EXAMPLE 12

This example shows the in vivo MCP.HCl plasma level in a rhesus monkey resulting from the use of a topical gel formulation of MCP.HCl as described below. 150 mg of MCP.HCl was dissolved in 3 ml of C12 OH in MP. To this solution was added 90 mg of Klucel (type HF). A uniform gel was obtained. 0.5 ml of the gel was placed in a polyester cup having 4 cm2 opening and a volume of 0.5 ml. The gel in the cup was applied on the monkey chest as earlier described.

______________________________________Time after application          1 hr       3 hrs  7 hrs______________________________________Plasma level (ng/ml)          117        65     72______________________________________
EXAMPLE 13

This example shows the in vivo MCP.HCl plasma level obtained in a rhesus monkey with a topical gel formulation as described below. 200 mg of MCP.HCl was dissolved in 4 ml of 25% decyl oleate in MP. To this solution was added 160 mg of Klucel (type HF) and the system was stirred thoroughly to obtain a uniform gel. 1.0 ml of the gel was applied to a 49 cm2 chest area of a rhesus monkey and the applied area was open to the air for the duration of the experiment.

______________________________________(ng/ml of Plasma)1 hr      2 hrs  3 hrs        5 hrs                              7 hrs______________________________________5         13     23           32   22______________________________________
EXAMPLE 14

200 mg MCP.HCl was dissolved in 4 ml of 25% C12 OH in 1/1 volume mixture of MP/1,2-propanediol. To this solution was added 1.2 g of polyvinyl pyrrolidone K-90 (molecular weight: 36,000) and the system stirred to obtain a viscous solution. 0.5 ml of this solution was placed in a polyester cup having a 4 cm2 opening and a volume of 0.5 ml. The solution in the cup was applied to the chest of a rhesus monkey and attached thereto with adhesive.

______________________________________(ng/ml of Plasma)1 hr            3 hrs  7 hrs______________________________________5               10     20______________________________________
EXAMPLE 15

200 mg of MCP.HCl was dissolved in 4 ml of 10% C12 OH in a 1/1 volume mixture of MP/1,2-propanediol. To this solution was added 160 mg of Klucel and the system stirred to obtain a uniform gel. 1.0 ml of the gel was applied to a 49 cm2 area on the rhesus monkey chest and the applied area was left open to the air.

______________________________________(ng/ml of Plasma)1 hr      2 hrs  3 hrs       5 hrs                             7 hrs______________________________________75        146    178         121  93______________________________________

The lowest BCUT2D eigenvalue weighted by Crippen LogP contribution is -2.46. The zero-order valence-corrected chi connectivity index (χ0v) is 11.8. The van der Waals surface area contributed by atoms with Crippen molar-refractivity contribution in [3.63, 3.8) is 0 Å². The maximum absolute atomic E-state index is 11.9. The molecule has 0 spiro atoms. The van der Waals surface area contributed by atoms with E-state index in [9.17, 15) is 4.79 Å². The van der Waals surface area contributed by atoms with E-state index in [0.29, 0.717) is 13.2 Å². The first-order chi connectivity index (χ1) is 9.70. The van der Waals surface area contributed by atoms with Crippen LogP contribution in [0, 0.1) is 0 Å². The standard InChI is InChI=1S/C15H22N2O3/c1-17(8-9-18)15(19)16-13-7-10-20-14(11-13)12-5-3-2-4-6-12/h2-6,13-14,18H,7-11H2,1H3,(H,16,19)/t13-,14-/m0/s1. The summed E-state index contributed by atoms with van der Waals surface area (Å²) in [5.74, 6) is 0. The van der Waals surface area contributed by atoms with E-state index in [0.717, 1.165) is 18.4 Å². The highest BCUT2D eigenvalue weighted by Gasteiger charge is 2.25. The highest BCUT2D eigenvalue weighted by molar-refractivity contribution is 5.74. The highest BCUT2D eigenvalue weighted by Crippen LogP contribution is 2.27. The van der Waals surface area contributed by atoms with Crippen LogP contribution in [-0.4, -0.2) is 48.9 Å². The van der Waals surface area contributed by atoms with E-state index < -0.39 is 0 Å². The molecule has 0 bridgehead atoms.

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Referenced by
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US4879275 *May 27, 1988Nov 7, 1989Nelson Research & Development Co.Penetration enhancers for transdermal delivery of systemic agent
US4880632 *Sep 8, 1987Nov 14, 1989The United States Of AmericaDz receptors dopamine antagonist, benzamides
US4920101 *Sep 30, 1987Apr 24, 1990Nelson Research & Development Co.For enhancing penetration of physiologically active agents through skin or other membranes
US4956171 *Jul 21, 1989Sep 11, 1990Paco Pharmaceutical Services, Inc.Transdermal drug delivery using a dual permeation enhancer and method of performing the same
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Classifications
U.S. Classification514/619, 514/969, 604/290, 514/785, 604/304, 424/449
International ClassificationA61K31/166, A61K31/165, A61K31/047, A61K9/06, A61P1/00, A61K47/14, A61K47/10, A61P1/08, A61K47/22, A61K9/70
Cooperative ClassificationY10S514/969, A61K47/22, A61K9/7084, A61K31/165, A61K9/0014, A61K47/14, A61K47/10
European ClassificationA61K9/00M3, A61K47/14, A61K31/165, A61K47/22, A61K47/10, A61K9/70E2D
Legal Events
DateCodeEventDescription
Oct 20, 1998FPExpired due to failure to pay maintenance fee
Effective date: 19980812
Aug 9, 1998LAPSLapse for failure to pay maintenance fees
Mar 3, 1998REMIMaintenance fee reminder mailed
Jan 21, 1994FPAYFee payment
Year of fee payment: 8
Jan 12, 1990FPAYFee payment
Year of fee payment: 4
Nov 25, 1986ASAssignment
Owner name: NITTO ELECTRIC INDUSTRIAL CO., LTD., 1-1-2, SHIMOH
Free format text: ASSIGNMENT OF ASSIGNORS INTEREST.;ASSIGNORS:SAITO, KENICHIRO;HELLER, JORGE;SKINNER, WILFRED A.;REEL/FRAME:004636/0826
Effective date: 19860326
Owner name: NITTO ELECTRIC INDUSTRIAL CO., LTD., JAPAN
Free format text: ASSIGNMENT OF ASSIGNORS INTEREST;ASSIGNORS:SAITO, KENICHIRO;HELLER, JORGE;SKINNER, WILFRED A.;REEL/FRAME:004636/0826
Aug 22, 1984ASAssignment
Owner name: SRI INTERNATIONAL, 333 RAVENSWOOD AVENUE, MENLO PA
Free format text: ASSIGNMENT OF ASSIGNORS INTEREST.;ASSIGNORS:SAITO, KENICHIRO;HELLER, JORGE;SKINNER, WILFRED A.;REEL/FRAME:004291/0321
Effective date: 19840603